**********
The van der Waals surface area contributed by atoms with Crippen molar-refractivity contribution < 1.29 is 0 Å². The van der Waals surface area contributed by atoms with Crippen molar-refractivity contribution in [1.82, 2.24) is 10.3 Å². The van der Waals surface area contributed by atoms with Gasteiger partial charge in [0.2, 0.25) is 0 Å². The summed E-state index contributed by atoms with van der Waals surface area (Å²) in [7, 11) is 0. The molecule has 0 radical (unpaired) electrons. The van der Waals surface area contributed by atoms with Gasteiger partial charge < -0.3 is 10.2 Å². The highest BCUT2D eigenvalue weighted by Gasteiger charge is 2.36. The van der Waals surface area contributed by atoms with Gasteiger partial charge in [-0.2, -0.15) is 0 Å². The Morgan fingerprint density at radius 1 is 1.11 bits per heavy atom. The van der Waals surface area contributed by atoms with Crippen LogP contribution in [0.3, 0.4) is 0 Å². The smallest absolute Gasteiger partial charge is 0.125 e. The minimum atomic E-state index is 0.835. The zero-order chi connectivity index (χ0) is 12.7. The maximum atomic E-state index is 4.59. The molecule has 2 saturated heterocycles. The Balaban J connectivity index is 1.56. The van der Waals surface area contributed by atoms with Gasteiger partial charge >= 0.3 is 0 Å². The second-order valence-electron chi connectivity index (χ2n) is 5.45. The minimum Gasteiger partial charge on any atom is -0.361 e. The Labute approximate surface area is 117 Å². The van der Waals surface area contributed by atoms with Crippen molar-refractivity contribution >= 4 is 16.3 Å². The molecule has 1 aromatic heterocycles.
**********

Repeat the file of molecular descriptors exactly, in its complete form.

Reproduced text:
The van der Waals surface area contributed by atoms with Crippen molar-refractivity contribution < 1.29 is 0 Å². The van der Waals surface area contributed by atoms with Crippen molar-refractivity contribution in [1.82, 2.24) is 10.3 Å². The van der Waals surface area contributed by atoms with Gasteiger partial charge in [0.2, 0.25) is 0 Å². The summed E-state index contributed by atoms with van der Waals surface area (Å²) in [7, 11) is 0. The molecule has 0 radical (unpaired) electrons. The van der Waals surface area contributed by atoms with Gasteiger partial charge < -0.3 is 10.2 Å². The highest BCUT2D eigenvalue weighted by Gasteiger charge is 2.36. The van der Waals surface area contributed by atoms with Gasteiger partial charge in [-0.2, -0.15) is 0 Å². The Morgan fingerprint density at radius 1 is 1.11 bits per heavy atom. The van der Waals surface area contributed by atoms with Crippen LogP contribution in [0.3, 0.4) is 0 Å². The smallest absolute Gasteiger partial charge is 0.125 e. The minimum atomic E-state index is 0.835. The zero-order chi connectivity index (χ0) is 12.7. The maximum atomic E-state index is 4.59. The molecule has 2 saturated heterocycles. The Balaban J connectivity index is 1.56. The van der Waals surface area contributed by atoms with Gasteiger partial charge >= 0.3 is 0 Å². The second-order valence-electron chi connectivity index (χ2n) is 5.45. The minimum Gasteiger partial charge on any atom is -0.361 e. The Labute approximate surface area is 117 Å². The van der Waals surface area contributed by atoms with Crippen molar-refractivity contribution >= 4 is 16.3 Å². The molecule has 1 aromatic heterocycles.